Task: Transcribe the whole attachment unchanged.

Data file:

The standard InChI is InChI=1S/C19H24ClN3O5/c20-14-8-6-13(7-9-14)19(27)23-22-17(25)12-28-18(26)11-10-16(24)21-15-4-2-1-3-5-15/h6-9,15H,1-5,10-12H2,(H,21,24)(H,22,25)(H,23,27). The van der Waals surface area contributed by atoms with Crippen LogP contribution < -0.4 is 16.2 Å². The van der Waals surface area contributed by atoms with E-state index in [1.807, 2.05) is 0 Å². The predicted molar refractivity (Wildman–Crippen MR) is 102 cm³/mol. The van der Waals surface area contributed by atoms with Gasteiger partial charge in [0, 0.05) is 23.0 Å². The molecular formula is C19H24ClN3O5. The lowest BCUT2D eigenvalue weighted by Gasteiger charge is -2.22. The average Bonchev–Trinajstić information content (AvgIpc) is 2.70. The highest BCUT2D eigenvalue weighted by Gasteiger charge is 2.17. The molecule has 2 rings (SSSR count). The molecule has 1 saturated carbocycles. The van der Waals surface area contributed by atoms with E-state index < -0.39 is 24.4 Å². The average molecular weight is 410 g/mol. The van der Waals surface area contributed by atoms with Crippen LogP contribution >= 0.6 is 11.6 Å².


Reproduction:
The standard InChI is InChI=1S/C19H24ClN3O5/c20-14-8-6-13(7-9-14)19(27)23-22-17(25)12-28-18(26)11-10-16(24)21-15-4-2-1-3-5-15/h6-9,15H,1-5,10-12H2,(H,21,24)(H,22,25)(H,23,27). The van der Waals surface area contributed by atoms with Crippen LogP contribution < -0.4 is 16.2 Å². The van der Waals surface area contributed by atoms with E-state index in [1.807, 2.05) is 0 Å². The predicted molar refractivity (Wildman–Crippen MR) is 102 cm³/mol. The van der Waals surface area contributed by atoms with Gasteiger partial charge in [0, 0.05) is 23.0 Å². The molecular formula is C19H24ClN3O5. The lowest BCUT2D eigenvalue weighted by Gasteiger charge is -2.22. The average Bonchev–Trinajstić information content (AvgIpc) is 2.70. The highest BCUT2D eigenvalue weighted by Gasteiger charge is 2.17. The molecule has 2 rings (SSSR count). The molecule has 1 saturated carbocycles. The van der Waals surface area contributed by atoms with E-state index < -0.39 is 24.4 Å². The average molecular weight is 410 g/mol. The van der Waals surface area contributed by atoms with Crippen LogP contribution >= 0.6 is 11.6 Å².